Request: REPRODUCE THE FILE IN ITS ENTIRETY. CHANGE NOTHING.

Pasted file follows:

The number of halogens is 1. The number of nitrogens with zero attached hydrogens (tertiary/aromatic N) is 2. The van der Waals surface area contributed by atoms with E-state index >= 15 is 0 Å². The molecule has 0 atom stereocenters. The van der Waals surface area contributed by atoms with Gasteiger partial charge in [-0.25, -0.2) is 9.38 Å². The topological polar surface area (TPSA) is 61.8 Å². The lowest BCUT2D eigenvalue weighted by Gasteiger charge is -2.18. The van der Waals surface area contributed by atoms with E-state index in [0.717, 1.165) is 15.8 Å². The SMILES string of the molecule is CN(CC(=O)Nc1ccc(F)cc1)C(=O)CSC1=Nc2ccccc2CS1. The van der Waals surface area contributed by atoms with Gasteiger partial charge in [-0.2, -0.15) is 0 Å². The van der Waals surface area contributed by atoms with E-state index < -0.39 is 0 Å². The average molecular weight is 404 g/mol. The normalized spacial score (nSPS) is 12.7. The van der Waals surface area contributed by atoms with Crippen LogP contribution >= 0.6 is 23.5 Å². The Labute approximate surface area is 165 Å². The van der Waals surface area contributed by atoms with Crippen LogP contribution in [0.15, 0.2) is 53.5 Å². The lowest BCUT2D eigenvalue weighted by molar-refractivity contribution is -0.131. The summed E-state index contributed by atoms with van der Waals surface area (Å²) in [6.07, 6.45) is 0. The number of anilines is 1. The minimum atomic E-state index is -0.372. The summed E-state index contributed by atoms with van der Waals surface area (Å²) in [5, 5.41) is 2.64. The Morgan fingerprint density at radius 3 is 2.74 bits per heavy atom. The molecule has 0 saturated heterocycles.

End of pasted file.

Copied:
The number of halogens is 1. The number of nitrogens with zero attached hydrogens (tertiary/aromatic N) is 2. The van der Waals surface area contributed by atoms with E-state index >= 15 is 0 Å². The molecule has 0 atom stereocenters. The van der Waals surface area contributed by atoms with Gasteiger partial charge in [-0.25, -0.2) is 9.38 Å². The topological polar surface area (TPSA) is 61.8 Å². The lowest BCUT2D eigenvalue weighted by Gasteiger charge is -2.18. The van der Waals surface area contributed by atoms with E-state index in [0.717, 1.165) is 15.8 Å². The SMILES string of the molecule is CN(CC(=O)Nc1ccc(F)cc1)C(=O)CSC1=Nc2ccccc2CS1. The van der Waals surface area contributed by atoms with Gasteiger partial charge in [-0.2, -0.15) is 0 Å². The van der Waals surface area contributed by atoms with E-state index < -0.39 is 0 Å². The average molecular weight is 404 g/mol. The normalized spacial score (nSPS) is 12.7. The van der Waals surface area contributed by atoms with Crippen LogP contribution >= 0.6 is 23.5 Å². The Labute approximate surface area is 165 Å². The van der Waals surface area contributed by atoms with Crippen LogP contribution in [0.15, 0.2) is 53.5 Å². The lowest BCUT2D eigenvalue weighted by molar-refractivity contribution is -0.131. The summed E-state index contributed by atoms with van der Waals surface area (Å²) in [6.07, 6.45) is 0. The number of anilines is 1. The minimum atomic E-state index is -0.372. The summed E-state index contributed by atoms with van der Waals surface area (Å²) in [5, 5.41) is 2.64. The Morgan fingerprint density at radius 3 is 2.74 bits per heavy atom. The molecule has 0 saturated heterocycles.